Conservationists celebrating the rediscovery of the Bahama Nuthatch which many feared had been driven to extinction after the damage caused by Hurricane Matthew in 2016.
The island of Grand Bahama is home to a small, Endangered bird called the Bahama Nuthatch (Sitta insularis). The species once thrived on the island as recently as the 1960s but habitat loss, as well as competition and predation by invasive species, have drastically reduced the population. In the mid-2000s a population study estimated 1,000-2,000 individuals remained but in October of 2016 Hurricane Matthew hit Grand Bahama and conservationists feared the worst.
In spring 2018, two teams headed out in search of any remaining individuals and luckily within less than a month of their search each team observed their first Bahama Nuthatch. One team found five individuals in total including a juvenile and a pair spotted together. The rediscovery of the species has a lot of conservationists relieved and hopeful for the conservation measures they have ahead of them. Matthew Gardner, a masters student at the University of East Anglia and leader for one of the teams explained the exciting first sighting:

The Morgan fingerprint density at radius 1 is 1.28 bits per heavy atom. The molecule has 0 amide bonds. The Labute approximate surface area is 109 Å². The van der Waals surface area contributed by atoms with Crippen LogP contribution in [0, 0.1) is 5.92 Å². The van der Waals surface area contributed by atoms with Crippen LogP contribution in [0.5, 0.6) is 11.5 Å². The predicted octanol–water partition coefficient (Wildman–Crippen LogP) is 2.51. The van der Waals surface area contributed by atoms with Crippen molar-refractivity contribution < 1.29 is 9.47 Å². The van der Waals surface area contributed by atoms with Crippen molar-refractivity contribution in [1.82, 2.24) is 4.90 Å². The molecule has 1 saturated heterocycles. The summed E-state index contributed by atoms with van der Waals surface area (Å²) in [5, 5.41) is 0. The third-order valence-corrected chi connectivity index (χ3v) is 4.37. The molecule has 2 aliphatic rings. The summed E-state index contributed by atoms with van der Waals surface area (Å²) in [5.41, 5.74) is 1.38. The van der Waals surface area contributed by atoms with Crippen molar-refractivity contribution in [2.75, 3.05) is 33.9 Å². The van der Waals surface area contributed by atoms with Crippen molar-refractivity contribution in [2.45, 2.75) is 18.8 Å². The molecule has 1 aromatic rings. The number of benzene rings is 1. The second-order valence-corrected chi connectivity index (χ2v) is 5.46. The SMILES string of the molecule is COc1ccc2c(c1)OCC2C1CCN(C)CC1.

We had been scouring the forest for about six weeks, and had almost lost hope. At that point we’d walked about 400km (250 miles). Then, I suddenly heard its distinctive call and saw the unmistakable shape of a nuthatch descending towards me. I shouted with joy, I was ecstatic!”
Researchers are hopeful that all the excitement and attention surrounding their rediscovery can serve as the perfect catalyst for conservation action. Although their populations are small, this does not rule out effective conservation measures which could help prevent their extinction by addressing the key concerns of invasive species and habitat degradation.
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